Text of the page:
The moment to propose an open marriage was before the wedding, not thirty-five years later.--I. McEwan, The Children Act, 6.
This court is a court of law, not of morals, and our task has been to find, and our duty is then to apply, the relevant principles of law to the situation before us--a situation which is unique." The Children Act, (26).
In commenting on Stoner, I noted, inspired by some reflections by Adam Smith, that the classical age of the novel (exemplified by the works of Jane Austen, George Eliot, Flaubert, Tolstoy, etc.) ends with the alteration of the laws and norms governing marriage (in particular the ease of divorce) and which, thereby, alter the character of (bourgeois) love.* It does not follow, of course, that in our post-classical age, (marital) love plays no further role in the novel (witness the popularity of Stoner). But the novel cannot be wholly animated by it without (say) a touch of knowing comedy. We might say, then, that Ian McEwan's On Chesil Beach, is a taut homage to the classical age of the past.
Luckily for the contemporary novelist, even with no-fault divorce, moral dilemmas (and crimes) abound. Where the philosopher designs stylized, thought experiments in which we abstract away from nearly every lived detail in order to isolate a single moral variable (say, to test intuitions, or to explore the consequences of a principle, or to engage in casuistry, etc.), the artificial world of the novel can explore dilemmas in richer psychological, social, and political (etc.) detail (recall this post on Javier Marías The Infatuations); a skilled (post-classical!) novelist can maintain our interest as much in fine-grained scrutiny of the phenomenology of individual decisions as in (say) the nature of complicity in systemic injustice (exemplars are: Sophie's Choice; Elizabeth Costello, On Beauty, The Triple Mirror of the Self, etc.). While the rigorous thought experiment uses precision to banish uncertainty and ambiguity, the novel is no less precise in deploying uncertainty and ambiguity to enrich our moral possibilities (not to mention entertain and distract) by way of exploration of unique cases that are simultaneously, in one sense, also exemplary; as McEwan slyly notes (cf. 27 & 89) the novel shares this latter feature with the law, especially in circumstances that allow the application of the "doctrine of necessity" [or a Benjaminian "state of emergency" [recall]]. (In case you missed it McEwan reminds the reader of the role of "blind luck" (30) in shaping the preconditions for the practice of virtue.)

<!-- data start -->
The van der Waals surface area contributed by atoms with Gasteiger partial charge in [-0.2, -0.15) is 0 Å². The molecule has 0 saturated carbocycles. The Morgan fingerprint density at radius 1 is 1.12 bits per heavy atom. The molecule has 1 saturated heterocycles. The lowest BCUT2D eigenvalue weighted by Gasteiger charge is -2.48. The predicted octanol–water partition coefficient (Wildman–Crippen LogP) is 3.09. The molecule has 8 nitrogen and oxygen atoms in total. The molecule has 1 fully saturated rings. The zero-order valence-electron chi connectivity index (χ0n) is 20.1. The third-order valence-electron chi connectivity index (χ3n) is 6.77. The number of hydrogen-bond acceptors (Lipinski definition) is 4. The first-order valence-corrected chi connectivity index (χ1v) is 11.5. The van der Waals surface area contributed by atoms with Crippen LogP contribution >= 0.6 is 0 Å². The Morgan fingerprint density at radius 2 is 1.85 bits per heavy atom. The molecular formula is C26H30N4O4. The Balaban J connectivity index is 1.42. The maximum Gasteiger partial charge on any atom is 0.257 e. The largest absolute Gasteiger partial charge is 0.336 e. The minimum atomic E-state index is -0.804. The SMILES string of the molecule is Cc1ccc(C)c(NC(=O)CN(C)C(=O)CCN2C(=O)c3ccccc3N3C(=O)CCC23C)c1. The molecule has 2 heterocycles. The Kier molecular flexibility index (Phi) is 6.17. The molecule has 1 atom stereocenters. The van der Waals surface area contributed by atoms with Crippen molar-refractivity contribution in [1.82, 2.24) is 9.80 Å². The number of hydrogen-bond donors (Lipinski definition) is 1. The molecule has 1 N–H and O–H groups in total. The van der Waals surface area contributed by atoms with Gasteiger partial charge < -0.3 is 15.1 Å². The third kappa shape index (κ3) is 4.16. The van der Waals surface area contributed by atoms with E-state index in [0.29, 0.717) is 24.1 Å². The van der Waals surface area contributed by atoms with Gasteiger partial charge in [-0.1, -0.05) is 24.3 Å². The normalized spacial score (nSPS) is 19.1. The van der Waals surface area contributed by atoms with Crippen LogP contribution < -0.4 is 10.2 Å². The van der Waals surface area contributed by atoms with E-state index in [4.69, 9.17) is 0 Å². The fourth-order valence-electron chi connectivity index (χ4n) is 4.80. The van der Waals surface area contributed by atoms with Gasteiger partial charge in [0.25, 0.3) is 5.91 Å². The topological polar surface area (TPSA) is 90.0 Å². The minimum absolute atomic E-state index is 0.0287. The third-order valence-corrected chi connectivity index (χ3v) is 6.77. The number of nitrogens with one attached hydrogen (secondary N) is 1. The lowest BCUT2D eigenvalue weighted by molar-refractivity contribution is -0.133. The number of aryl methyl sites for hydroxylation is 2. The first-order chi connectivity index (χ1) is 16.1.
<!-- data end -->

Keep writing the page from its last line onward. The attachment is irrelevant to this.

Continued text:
So much for taxonomy.
Without doubt McEwan is one of the most high profile post-classical novelists (e.g., Atonement, Amsterdam, Saturday, etc.) of recent years. The Children Act revolves around Fiona Maye, a celebrated, child-less family court judge, who we encounter in the middle of her first marital crisis to her "professor of ancient history" (who, fancies an affair with a statistician, Melanie). [I was relieved to learn it was not one of his students.] The scene is interrupted by an urgent call; she is confronted with an emergency case involving a family of Jehova Witnesses that refuses a potentially life-saving blood transfusion to a cancer patient (the seventeen year old boy, Adam). The unfolding moral circumstances of the case, and the Judge's relationship with Adam, sustains the reader's interest through the rest of the novel.